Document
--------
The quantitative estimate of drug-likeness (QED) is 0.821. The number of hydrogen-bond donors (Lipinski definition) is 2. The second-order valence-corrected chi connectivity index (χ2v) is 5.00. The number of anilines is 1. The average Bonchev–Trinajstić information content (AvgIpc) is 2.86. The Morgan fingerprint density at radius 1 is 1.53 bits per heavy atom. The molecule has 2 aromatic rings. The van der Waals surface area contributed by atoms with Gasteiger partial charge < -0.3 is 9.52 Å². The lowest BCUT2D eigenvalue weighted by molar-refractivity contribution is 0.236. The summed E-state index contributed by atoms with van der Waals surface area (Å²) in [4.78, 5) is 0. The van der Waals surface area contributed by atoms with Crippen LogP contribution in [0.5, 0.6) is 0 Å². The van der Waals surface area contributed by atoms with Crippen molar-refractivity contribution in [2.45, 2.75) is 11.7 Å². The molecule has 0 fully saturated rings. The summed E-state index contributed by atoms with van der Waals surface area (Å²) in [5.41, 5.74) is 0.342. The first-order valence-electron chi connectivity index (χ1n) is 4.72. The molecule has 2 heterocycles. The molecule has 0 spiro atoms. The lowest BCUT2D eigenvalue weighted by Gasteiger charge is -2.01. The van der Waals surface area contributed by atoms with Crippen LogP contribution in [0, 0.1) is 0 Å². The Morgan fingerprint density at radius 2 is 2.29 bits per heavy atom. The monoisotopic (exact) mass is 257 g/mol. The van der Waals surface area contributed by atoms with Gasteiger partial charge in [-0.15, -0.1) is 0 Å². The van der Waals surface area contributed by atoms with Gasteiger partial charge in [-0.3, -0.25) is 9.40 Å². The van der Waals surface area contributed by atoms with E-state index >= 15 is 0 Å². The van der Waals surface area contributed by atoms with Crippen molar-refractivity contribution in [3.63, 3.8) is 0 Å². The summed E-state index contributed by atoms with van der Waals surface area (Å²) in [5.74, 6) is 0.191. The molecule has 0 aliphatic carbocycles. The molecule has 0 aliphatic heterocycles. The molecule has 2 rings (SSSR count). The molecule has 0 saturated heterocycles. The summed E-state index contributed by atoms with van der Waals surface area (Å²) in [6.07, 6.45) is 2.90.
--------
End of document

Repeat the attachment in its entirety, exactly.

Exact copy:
The quantitative estimate of drug-likeness (QED) is 0.821. The number of hydrogen-bond donors (Lipinski definition) is 2. The second-order valence-corrected chi connectivity index (χ2v) is 5.00. The number of anilines is 1. The average Bonchev–Trinajstić information content (AvgIpc) is 2.86. The Morgan fingerprint density at radius 1 is 1.53 bits per heavy atom. The molecule has 2 aromatic rings. The van der Waals surface area contributed by atoms with Gasteiger partial charge < -0.3 is 9.52 Å². The lowest BCUT2D eigenvalue weighted by molar-refractivity contribution is 0.236. The summed E-state index contributed by atoms with van der Waals surface area (Å²) in [4.78, 5) is 0. The van der Waals surface area contributed by atoms with Crippen LogP contribution in [0.5, 0.6) is 0 Å². The van der Waals surface area contributed by atoms with Crippen molar-refractivity contribution in [2.45, 2.75) is 11.7 Å². The molecule has 0 fully saturated rings. The summed E-state index contributed by atoms with van der Waals surface area (Å²) in [5.41, 5.74) is 0.342. The first-order valence-electron chi connectivity index (χ1n) is 4.72. The molecule has 2 heterocycles. The molecule has 0 spiro atoms. The lowest BCUT2D eigenvalue weighted by Gasteiger charge is -2.01. The van der Waals surface area contributed by atoms with Crippen LogP contribution in [0, 0.1) is 0 Å². The Morgan fingerprint density at radius 2 is 2.29 bits per heavy atom. The monoisotopic (exact) mass is 257 g/mol. The van der Waals surface area contributed by atoms with Gasteiger partial charge in [-0.15, -0.1) is 0 Å². The van der Waals surface area contributed by atoms with Gasteiger partial charge in [-0.3, -0.25) is 9.40 Å². The van der Waals surface area contributed by atoms with E-state index >= 15 is 0 Å². The van der Waals surface area contributed by atoms with Crippen molar-refractivity contribution in [3.63, 3.8) is 0 Å². The summed E-state index contributed by atoms with van der Waals surface area (Å²) in [5.74, 6) is 0.191. The molecule has 0 aliphatic carbocycles. The molecule has 0 aliphatic heterocycles. The molecule has 2 rings (SSSR count). The molecule has 0 saturated heterocycles. The summed E-state index contributed by atoms with van der Waals surface area (Å²) in [6.07, 6.45) is 2.90.